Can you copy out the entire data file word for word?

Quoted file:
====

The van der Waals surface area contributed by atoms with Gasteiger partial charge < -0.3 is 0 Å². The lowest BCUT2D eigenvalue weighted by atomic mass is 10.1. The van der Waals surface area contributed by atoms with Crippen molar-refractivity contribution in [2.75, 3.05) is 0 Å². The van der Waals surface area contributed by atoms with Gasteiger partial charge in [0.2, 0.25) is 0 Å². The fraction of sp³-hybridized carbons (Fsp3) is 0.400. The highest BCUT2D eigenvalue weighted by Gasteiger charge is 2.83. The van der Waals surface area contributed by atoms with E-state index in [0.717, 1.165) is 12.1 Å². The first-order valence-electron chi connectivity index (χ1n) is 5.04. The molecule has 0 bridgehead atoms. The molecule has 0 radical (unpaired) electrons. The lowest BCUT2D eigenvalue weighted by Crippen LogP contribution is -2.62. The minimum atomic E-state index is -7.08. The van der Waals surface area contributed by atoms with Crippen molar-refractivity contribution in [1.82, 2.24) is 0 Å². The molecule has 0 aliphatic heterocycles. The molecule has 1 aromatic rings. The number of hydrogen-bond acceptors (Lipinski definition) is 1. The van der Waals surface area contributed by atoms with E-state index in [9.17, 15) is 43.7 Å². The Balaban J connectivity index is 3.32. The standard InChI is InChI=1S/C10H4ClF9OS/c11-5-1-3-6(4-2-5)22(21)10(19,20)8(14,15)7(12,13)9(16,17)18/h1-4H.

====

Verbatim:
The van der Waals surface area contributed by atoms with Gasteiger partial charge < -0.3 is 0 Å². The lowest BCUT2D eigenvalue weighted by atomic mass is 10.1. The van der Waals surface area contributed by atoms with Crippen molar-refractivity contribution in [2.75, 3.05) is 0 Å². The van der Waals surface area contributed by atoms with Gasteiger partial charge in [0.2, 0.25) is 0 Å². The fraction of sp³-hybridized carbons (Fsp3) is 0.400. The highest BCUT2D eigenvalue weighted by Gasteiger charge is 2.83. The van der Waals surface area contributed by atoms with E-state index in [0.717, 1.165) is 12.1 Å². The first-order valence-electron chi connectivity index (χ1n) is 5.04. The molecule has 0 bridgehead atoms. The molecule has 0 radical (unpaired) electrons. The lowest BCUT2D eigenvalue weighted by Crippen LogP contribution is -2.62. The minimum atomic E-state index is -7.08. The van der Waals surface area contributed by atoms with Crippen molar-refractivity contribution in [1.82, 2.24) is 0 Å². The molecule has 0 aliphatic heterocycles. The molecule has 1 aromatic rings. The number of hydrogen-bond acceptors (Lipinski definition) is 1. The van der Waals surface area contributed by atoms with E-state index in [9.17, 15) is 43.7 Å². The Balaban J connectivity index is 3.32. The standard InChI is InChI=1S/C10H4ClF9OS/c11-5-1-3-6(4-2-5)22(21)10(19,20)8(14,15)7(12,13)9(16,17)18/h1-4H.